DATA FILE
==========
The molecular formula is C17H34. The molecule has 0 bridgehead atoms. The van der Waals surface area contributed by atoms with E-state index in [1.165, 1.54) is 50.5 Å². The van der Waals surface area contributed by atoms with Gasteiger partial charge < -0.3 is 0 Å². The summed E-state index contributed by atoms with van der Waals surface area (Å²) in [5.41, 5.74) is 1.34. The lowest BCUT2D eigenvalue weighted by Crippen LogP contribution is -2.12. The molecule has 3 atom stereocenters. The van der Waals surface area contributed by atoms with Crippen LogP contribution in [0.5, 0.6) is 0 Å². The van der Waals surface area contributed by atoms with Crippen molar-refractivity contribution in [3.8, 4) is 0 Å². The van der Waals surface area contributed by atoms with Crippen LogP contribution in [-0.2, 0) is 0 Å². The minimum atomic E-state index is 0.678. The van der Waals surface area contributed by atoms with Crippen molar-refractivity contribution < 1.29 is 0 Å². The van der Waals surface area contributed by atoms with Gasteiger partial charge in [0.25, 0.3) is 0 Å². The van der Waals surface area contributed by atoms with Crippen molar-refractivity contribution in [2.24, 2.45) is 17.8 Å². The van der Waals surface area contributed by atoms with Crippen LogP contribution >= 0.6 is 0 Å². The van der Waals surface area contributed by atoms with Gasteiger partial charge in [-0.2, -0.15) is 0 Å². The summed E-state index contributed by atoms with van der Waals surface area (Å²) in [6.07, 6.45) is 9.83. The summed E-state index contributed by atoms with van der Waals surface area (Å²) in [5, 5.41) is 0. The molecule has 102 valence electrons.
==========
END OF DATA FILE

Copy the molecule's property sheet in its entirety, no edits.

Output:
The molecular formula is C17H34. The molecule has 0 bridgehead atoms. The van der Waals surface area contributed by atoms with E-state index in [1.165, 1.54) is 50.5 Å². The van der Waals surface area contributed by atoms with Gasteiger partial charge < -0.3 is 0 Å². The summed E-state index contributed by atoms with van der Waals surface area (Å²) in [5.41, 5.74) is 1.34. The lowest BCUT2D eigenvalue weighted by Crippen LogP contribution is -2.12. The molecule has 3 atom stereocenters. The van der Waals surface area contributed by atoms with Crippen LogP contribution in [0.5, 0.6) is 0 Å². The van der Waals surface area contributed by atoms with Crippen molar-refractivity contribution in [3.8, 4) is 0 Å². The van der Waals surface area contributed by atoms with Crippen LogP contribution in [-0.2, 0) is 0 Å². The minimum atomic E-state index is 0.678. The van der Waals surface area contributed by atoms with Crippen molar-refractivity contribution < 1.29 is 0 Å². The van der Waals surface area contributed by atoms with Gasteiger partial charge in [0.25, 0.3) is 0 Å². The van der Waals surface area contributed by atoms with Crippen molar-refractivity contribution in [2.24, 2.45) is 17.8 Å². The van der Waals surface area contributed by atoms with Crippen LogP contribution >= 0.6 is 0 Å². The van der Waals surface area contributed by atoms with Gasteiger partial charge in [-0.2, -0.15) is 0 Å². The summed E-state index contributed by atoms with van der Waals surface area (Å²) in [6.07, 6.45) is 9.83. The summed E-state index contributed by atoms with van der Waals surface area (Å²) in [5, 5.41) is 0. The molecule has 102 valence electrons.